Two chapels, two towns, two Spitfires ...
It’s the Heritage Open Day weekend. On this weekend in September buildings that aren’t always open to the public throw open their doors for people to visit. It’s been going for some years now and is a crackingly good idea. I never miss it. Private houses, old mills, factories, churches, chapels and lots of other things besides open their doors for people to mooch around. It’s all run by volunteers and I’m told that the event has gone from strength to strength each year. I’m also told that our own region, North Staffordshire and South Cheshire, is one of the areas where it’s really taken off.
I can’t prove that, but even as an incomer, I’d like to think it’s true. I don’t think I’ve ever known one of these weekends where I haven’t been delighted or surprised by something new. Whether it’s been a Victorian mansion, a non-conformist chapel or the leaning church tower in Wybunbury, I’ve enjoyed them all. I bet you didn’t know that experts from Pisa came over to Wybunbury to learn how a Staffordshire man had propped up the church tower to correct the lean back in the 1700s?
I love it. People taking a pride in their heritage, in their built environment, in structures that mean more to them than bricks and mortar.
Take yesterday, for instance. We decided to bob down to Hanley to take a look around BethesdaMethodist Chapel, one of the stars of BBC 2’s Restoration programme back in 2003.
|The unusual apse at the back of Bethesda|
It’s open at various times throughout the year but we thought there’d be more of a buzz about the place this weekend. What a place! I knew it was the largest non-conformist chapel outside London but the galleried interior is immense. A giant octagonal pulpit with twin-staircases projects into the body of the chapel and the acoustics are superb. Unusually for a Methodist chapel there is a crypt beneath where prominent members of the congregation were buried. There are memorials to local worthies and notable ministers around the walls. These were stolid, active, public-spirited people. I had to smile at the epitaph of one of the chapel officers, ‘enterprising in business’ and whose piety was ‘unostentatious’ and sincere. ‘Unostentatious’. Blunt, direct, straight-down-the-line. They didn’t mess about.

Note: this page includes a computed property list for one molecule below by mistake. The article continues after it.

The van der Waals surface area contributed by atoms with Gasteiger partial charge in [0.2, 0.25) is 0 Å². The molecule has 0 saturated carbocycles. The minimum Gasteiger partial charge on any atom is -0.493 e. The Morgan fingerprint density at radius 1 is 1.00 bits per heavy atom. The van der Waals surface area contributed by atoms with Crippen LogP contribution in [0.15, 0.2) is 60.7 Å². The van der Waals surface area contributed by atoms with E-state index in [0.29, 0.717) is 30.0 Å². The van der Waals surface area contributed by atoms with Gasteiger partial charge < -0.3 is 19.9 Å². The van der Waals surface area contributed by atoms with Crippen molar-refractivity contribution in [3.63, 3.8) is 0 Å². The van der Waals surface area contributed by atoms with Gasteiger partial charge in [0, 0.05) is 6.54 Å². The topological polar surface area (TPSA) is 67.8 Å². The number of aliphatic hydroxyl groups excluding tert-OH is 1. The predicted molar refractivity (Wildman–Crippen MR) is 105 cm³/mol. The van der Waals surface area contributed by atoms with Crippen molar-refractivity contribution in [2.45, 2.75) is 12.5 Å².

As we were exploring the vast interior of the chapel there was a sudden hubbub and vistors made for the main entrance and a side exit opened for the purpose. Word went round that a set of Spitfires were heading for The Potteries Museum just across the road. They’d arranged a fly-past for the Heritage Weekend. There’s a Spitfire on display inside the Museum, of course. Reginald Mitchell the engineer who designed the iconic fighter plane was born in Butt Lane near Kidsgrove. Now some working Spitfires were heading our way.
We clambered down some broken steps into a brick-walled yard, the sound of approaching engines bouncing off the walls. We couldn’t tell which direction the Spitfires were coming from as the roar of the engines seemed to surround us. Across the road people were waiting on the steps of The Potteries Museum and a guard of honour in blue berets stood to attention. Suddenly, there they were, two Spitfires, one after another, so low you could see the light gleam on their cockpit glass. They swooped over the rooftops, banked and flew into the distance. The roar of the engines diminished then resumed as they hurtled back for a second pass. I’ve never seen a Spitfire in flight before and I was thrilled. Sure, I know it’s a weapon of war but they pack an iconic punch. There’s the local, Mitchell connection, of course, but also the continuing resonance of The Battle of Britain.